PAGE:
CASCO — For the third time in less than four years, voters will head to the polls to vote on a renovation project for Crooked River Elementary School in Casco.

Residents in Casco, Bridgton and Naples will cast their ballot for the nearly $9 million project on March 19.

Voters previously shot down a $9.6 million renovation proposal in December 2015 and a $7.8 million proposal in April 2016.

The renovation will involve significant upgrades to the existing structure to bring it up to code as well as the construction of a two-story addition and the installation of a fire sprinkler system.

The project would address issues of overcrowding at Songo Locks School in Naples, which is using 13 modular classrooms to fit all of its students. The facility was built over 30 years ago to house about 360 students, yet enrollment is 460.

“We have to do programming according to the needs of the building, not what the kids need,” said SAD 61 School Board Chairwoman Janice Barter.

Overcrowding will get worse in the next year or so as new state mandates require classrooms for pre-kindergarten students as well as child development services (3- to 4-year olds with significant needs.)

“We won’t have any space for them. If this (referendum) doesn’t pass, a year from now we’re going to end up putting in another set of portables,” said SAD 61 Superintendent Alan Smith.

If the referendum passes, Crooked River would serve students in grades 3 through 5, while pre-kindergarten, kindergarten and grades 1 and 2 would remain at Songo Locks.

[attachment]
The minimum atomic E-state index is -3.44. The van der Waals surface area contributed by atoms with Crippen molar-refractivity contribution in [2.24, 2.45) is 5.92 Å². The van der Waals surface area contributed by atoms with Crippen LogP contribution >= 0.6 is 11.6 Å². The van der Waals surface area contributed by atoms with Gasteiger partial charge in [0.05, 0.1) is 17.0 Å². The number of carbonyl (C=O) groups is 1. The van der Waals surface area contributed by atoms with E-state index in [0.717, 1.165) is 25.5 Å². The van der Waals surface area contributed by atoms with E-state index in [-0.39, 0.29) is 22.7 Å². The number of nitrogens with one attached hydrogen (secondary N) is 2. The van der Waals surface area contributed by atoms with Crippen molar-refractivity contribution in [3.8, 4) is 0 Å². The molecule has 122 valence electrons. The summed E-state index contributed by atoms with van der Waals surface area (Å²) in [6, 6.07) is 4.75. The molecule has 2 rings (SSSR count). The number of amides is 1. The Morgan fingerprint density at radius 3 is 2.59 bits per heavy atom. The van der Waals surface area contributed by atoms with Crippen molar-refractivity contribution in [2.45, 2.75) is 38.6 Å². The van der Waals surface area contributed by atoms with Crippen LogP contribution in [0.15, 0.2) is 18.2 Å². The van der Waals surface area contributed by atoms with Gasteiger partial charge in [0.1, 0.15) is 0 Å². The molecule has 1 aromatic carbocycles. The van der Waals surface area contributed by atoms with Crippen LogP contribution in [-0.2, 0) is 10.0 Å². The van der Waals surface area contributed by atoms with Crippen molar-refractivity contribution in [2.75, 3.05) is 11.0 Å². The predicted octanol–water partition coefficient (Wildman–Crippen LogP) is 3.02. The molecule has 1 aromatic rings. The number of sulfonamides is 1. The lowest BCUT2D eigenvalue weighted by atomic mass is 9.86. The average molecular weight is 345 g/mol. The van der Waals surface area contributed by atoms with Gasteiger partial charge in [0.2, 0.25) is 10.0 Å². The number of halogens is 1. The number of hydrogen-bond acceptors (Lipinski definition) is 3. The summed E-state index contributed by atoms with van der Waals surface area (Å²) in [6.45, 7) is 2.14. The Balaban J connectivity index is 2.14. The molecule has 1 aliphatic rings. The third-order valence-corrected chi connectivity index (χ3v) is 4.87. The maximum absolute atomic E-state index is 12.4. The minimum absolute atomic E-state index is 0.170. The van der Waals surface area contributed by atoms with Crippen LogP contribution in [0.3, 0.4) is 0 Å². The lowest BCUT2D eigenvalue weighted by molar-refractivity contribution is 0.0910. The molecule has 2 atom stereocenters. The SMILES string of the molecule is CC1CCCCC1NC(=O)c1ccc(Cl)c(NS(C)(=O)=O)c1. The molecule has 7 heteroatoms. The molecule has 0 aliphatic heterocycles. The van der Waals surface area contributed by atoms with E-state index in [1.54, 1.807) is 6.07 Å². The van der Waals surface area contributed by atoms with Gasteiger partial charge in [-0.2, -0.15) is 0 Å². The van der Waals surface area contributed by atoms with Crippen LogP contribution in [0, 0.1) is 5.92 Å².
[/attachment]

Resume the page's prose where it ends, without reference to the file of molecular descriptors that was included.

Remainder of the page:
Crooked River was built in 1985 and closed in 2009 to cut costs. The building is currently used for Adult Education and Special Services.

The renovation project would be financed through a 20-year bond, and the school board will ask voters to approve the use of $1,000,000 of capital reserve monies for this project, which would decrease the final bonding cost to just under $8 million.

But the renovation will not raise taxes because the district will retire its debt payments from two previous construction projects (the Lake Region Middle School addition with athletic fields and the Stevens Brook Elementary School), and there will be an annual savings from no longer leasing the portables.

This time, Sebago will not be included in the vote. The town voted in November 2017 to withdraw from SAD 61 and create its own district, while sending students to the middle and high schools on a tuition basis.

Barter said much opposition to the previous two proposals came from Sebago, which “campaigned against the project.”

“Sebago felt that their school building was old and that we should be renovating that before we did anything to alleviate the overcrowding at Songo Locks School,” she said.

If the referendum passes, Barter said she hopes to have students in the building in the fall of 2020.

Estimating the district’s projected growth, she said the proposed Crooked River project should be adequate for up to 20 years.

“That’s really what it’s about, making a sustainable project to account for growth and also the educational needs of the kids,” she explained.

Smith feels confident that the referendum will pass on its third try.

“It’s just a different feel this time,” he said, and the project is “just a wonderful long-term investment for the Lakes region community.”

Jane Vaughan can be reached at 780-9103 or at [email protected]

If renovated, Crooked River Elementary School would house grades 3 through 5.

Casco, Bridgton and Naples will cast their votes March 19.

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